Being a Botoxed 80 Year Old

This week I had my regular check up with my GP and like all other appointments, she was shocked at my blood work, all of which is fine, more than fine, my vitamin levels are cloud high. My B12 soaringly so.

I should be bouncing from my couch, not stuck to it.

Thankfully, as I’ve said before, my GP understands the murkiness of ME and while all my blood work continue to baffle her, she understands how limited I am.

Asking about new symptoms since our last visit, I told her of my left arms annoyance at suddenly falling dead. It doesn’t hurt or tingle when it does this thing, it just suddenly feels dead and carrying it against my side is such an effort. It can hit during any time of the day and when it hits, it can last anything from a few hours to two days. Like all other symptoms I’ve grown used to and ride it out, until it eventually passes.

Taking a look at my shoulder movement, she advised I’m now suffering from slight ligamentitis in both shoulders, suggesting I add some shoulder movements to my nightly stretching routine.

Moving on, we discussed my increasingly slowing pace and the increased effort it takes me to lift my legs to walk. Prodding my thighs, I pointed out the muscle wastage, telling her I’m now a 34 year old living in an 80 year olds botoxed body.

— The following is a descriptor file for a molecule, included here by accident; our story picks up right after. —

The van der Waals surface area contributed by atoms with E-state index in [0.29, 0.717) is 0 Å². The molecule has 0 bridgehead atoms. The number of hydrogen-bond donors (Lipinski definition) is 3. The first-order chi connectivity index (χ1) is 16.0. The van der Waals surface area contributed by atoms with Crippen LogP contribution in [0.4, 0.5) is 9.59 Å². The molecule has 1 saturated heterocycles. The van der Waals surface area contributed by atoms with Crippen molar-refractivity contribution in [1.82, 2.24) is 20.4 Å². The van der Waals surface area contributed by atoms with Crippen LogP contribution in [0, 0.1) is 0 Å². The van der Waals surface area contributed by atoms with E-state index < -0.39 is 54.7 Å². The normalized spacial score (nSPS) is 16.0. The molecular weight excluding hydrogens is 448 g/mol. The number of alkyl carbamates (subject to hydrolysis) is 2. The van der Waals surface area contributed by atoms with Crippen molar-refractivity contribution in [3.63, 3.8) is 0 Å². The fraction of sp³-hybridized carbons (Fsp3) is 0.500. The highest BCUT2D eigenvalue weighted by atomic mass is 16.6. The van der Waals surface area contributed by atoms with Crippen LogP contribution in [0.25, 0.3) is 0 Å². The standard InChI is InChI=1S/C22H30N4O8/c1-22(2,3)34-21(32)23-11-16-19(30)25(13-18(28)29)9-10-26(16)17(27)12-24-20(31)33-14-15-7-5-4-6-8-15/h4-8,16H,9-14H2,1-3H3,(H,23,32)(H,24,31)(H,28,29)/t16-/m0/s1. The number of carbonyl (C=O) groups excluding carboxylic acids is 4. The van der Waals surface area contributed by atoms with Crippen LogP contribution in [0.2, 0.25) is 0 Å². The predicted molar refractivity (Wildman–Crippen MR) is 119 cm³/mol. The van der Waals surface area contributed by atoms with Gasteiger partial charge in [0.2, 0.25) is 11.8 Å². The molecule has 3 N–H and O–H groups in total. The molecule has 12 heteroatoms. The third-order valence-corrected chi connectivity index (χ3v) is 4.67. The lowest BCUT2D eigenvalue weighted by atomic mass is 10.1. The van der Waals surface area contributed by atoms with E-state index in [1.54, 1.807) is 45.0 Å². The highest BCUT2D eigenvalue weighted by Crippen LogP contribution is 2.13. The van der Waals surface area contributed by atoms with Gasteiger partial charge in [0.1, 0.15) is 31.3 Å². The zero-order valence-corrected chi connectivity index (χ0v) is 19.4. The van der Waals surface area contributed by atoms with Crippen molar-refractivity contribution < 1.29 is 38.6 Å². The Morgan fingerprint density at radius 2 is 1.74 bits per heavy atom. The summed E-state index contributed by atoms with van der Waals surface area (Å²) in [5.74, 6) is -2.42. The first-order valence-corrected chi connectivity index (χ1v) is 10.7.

Agreeing we are dealing with ME and deconditioning as a result of ME, she thought for a few moments and decided I should try a pedal exerciser, the sort stroke victims use to regain mobility. Suggesting I purchase one and use it a few minutes a day.

Yesterday during my weekly outing with my husband, I stepped into a medical store and tried out this gadget. Unlike an exercise bike, this is used while sitting in a chair, it only uses the leg muscles and because it moves slowly, it doesn’t increase heart rate and is more akin to someone kneeling on the ground moving your legs gently for you.

Sitting like an elderly lady in a padded chair, I tried a few pedal strokes and the shop assistant quickly came to me, asking if my purchase was for myself.

Explaining I have ME, I shared my GP’s thoughts that this machine might help my weakening legs.

Her response shocked me.

I expected her to dismiss my illness, knowing she deals with much more limited people than me. Instead, she said “Oh no, I’m so sorry. A friend of mine has suffered with ME for years. It’s the most debilitating illness I know.”

With that, my short trip turned into the longest conversation I’ve ever had with a stranger about ME and what it means to me and my husband and how it impacts our lives.

I stepped into this medical supply shop expecting to buy a pedal exerciser but left with so much more. Empathy.

Random acts of kindness, are indeed incredibly kind.